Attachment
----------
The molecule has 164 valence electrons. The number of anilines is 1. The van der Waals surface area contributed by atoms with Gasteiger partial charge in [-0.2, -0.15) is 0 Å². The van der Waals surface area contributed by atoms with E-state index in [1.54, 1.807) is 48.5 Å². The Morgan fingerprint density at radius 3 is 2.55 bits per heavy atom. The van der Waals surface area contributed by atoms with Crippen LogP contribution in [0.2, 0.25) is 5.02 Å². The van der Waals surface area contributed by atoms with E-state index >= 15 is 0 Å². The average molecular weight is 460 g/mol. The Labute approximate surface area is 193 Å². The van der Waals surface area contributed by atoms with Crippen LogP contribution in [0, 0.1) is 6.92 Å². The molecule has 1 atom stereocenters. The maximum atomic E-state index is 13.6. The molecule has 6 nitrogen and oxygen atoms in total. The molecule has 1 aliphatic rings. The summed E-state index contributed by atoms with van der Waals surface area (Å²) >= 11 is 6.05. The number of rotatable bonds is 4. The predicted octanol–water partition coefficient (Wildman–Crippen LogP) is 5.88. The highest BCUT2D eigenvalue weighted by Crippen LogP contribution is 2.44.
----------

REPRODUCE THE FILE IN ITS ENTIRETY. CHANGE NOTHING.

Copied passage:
The molecule has 164 valence electrons. The number of anilines is 1. The van der Waals surface area contributed by atoms with Gasteiger partial charge in [-0.2, -0.15) is 0 Å². The van der Waals surface area contributed by atoms with E-state index in [1.54, 1.807) is 48.5 Å². The Morgan fingerprint density at radius 3 is 2.55 bits per heavy atom. The van der Waals surface area contributed by atoms with Crippen LogP contribution in [0.2, 0.25) is 5.02 Å². The van der Waals surface area contributed by atoms with E-state index >= 15 is 0 Å². The average molecular weight is 460 g/mol. The Labute approximate surface area is 193 Å². The van der Waals surface area contributed by atoms with Crippen LogP contribution in [0, 0.1) is 6.92 Å². The molecule has 1 atom stereocenters. The maximum atomic E-state index is 13.6. The molecule has 6 nitrogen and oxygen atoms in total. The molecule has 1 aliphatic rings. The summed E-state index contributed by atoms with van der Waals surface area (Å²) >= 11 is 6.05. The number of rotatable bonds is 4. The predicted octanol–water partition coefficient (Wildman–Crippen LogP) is 5.88. The highest BCUT2D eigenvalue weighted by Crippen LogP contribution is 2.44.